Halasek speaks of the delivering the message that one wishes to communicate to an audience. Now, this type of communication can also lean towards the rhetoric because you will need to use symbols of comparison in order for people to understand what you are saying, especially if you are speaking to those of a different generation. There are a thousand and one possibilities that can arise when it comes to the audience depicting the message you are trying to get across. Whether you are speaking to an audience or trying to get a message across through text, the message received might be translated in a different way (Halasek, 2010). This is why he mentioned that there are dangers in speaking to an audience, and having that kind of power. When doing something like this, one should look for the past and the present. You need to understand who you are speaking to before you do decide what it is you say. Although Clarity, Brevity and Sincerity are also great things to take note of when doing something like this, these three things are often not what comes first in mind. The speaker will need to understand his or her audience before deciding what to say. For example, a much younger audience might not connect with the humor of an older speaker. Or, a speaker from a different culture might find it hard to get his message across to people of another culture which he does not understand. It is dangerous to do something like this because your message can be twisted into something else. Halasek speaks of the intended reader and a reader. Your intended reader is someone who you want the message to be for. Therefore, you write for that particular person. You understand how he things, acts and how he will find the message. This is why you write your text in a certain way, it is specifically for that type of reader, or that reader in particular. However, if another reader does read this text which is written for that specific reader, the message, style of writing or the content might not be something that will be understood. The original message in your piece will not be kept intact. A different message will arise out of your words (Elbow, 1973).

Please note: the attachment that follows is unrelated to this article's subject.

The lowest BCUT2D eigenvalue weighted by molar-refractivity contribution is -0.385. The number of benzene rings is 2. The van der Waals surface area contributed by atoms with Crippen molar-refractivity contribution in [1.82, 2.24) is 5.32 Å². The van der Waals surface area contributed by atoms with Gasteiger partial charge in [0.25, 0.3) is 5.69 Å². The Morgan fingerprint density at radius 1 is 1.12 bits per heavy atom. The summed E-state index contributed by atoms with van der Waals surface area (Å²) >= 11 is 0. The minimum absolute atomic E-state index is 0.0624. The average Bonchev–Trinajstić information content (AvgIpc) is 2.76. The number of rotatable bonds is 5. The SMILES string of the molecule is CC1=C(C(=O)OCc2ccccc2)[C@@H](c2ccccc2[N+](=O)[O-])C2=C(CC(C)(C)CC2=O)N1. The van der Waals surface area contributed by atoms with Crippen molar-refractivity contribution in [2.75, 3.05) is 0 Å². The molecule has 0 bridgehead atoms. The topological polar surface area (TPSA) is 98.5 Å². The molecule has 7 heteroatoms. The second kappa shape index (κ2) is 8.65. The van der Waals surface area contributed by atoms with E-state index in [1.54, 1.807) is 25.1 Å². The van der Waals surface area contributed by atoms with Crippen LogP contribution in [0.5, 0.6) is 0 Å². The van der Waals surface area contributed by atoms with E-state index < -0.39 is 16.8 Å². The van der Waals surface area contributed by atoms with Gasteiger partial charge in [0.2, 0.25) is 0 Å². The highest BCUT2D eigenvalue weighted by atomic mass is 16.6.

Looking for the message in your writing and trying to write for a specific audience was discussed in Elbow’s work. He says that trying to write right for the first time can be dangerous because your thoughts will be focused on trying to get it right, instead of actually writing what you mean (Elbow, 1973). Elbow talks about how it is important to define your message as soon as you try writing. If you do not have a clear message or anything concrete before you do start writing, you will not get anywhere. There is no point to writing without knowing where you are going. If you do feel that something is wrong along the way, why keep writing? Most people do this for the sake of writing. This can relate to how Halasek believes messages can be lost. If you do not have a particular message, your audience will be free to translate your work as they please. There are thousands of different possibilities that can arise from such writing.
When it comes to my personal style of communication, I think I would fall under the submissive style. All these styles seem very negative, and this is the one I feel a connection to. I can see it in my speaking and my writing. Some of the posture attributes could also be the things that I do, without knowing. For someone with a submissive communication style, I think it would be hard to relay a message or get one across. Many people often mistake people who are shy as being rude. Although, most of the time, this isn’t the case at all.
Elbow, P. (1973). Writing Without Teachers. New York: Oxford University Press.
Halasek, K. (2010). A Pedagogy Of Possibility. San Jose State University.
Lanham, R.A. (2003). Analyzing Prose 2nd ed. Continuum: New York.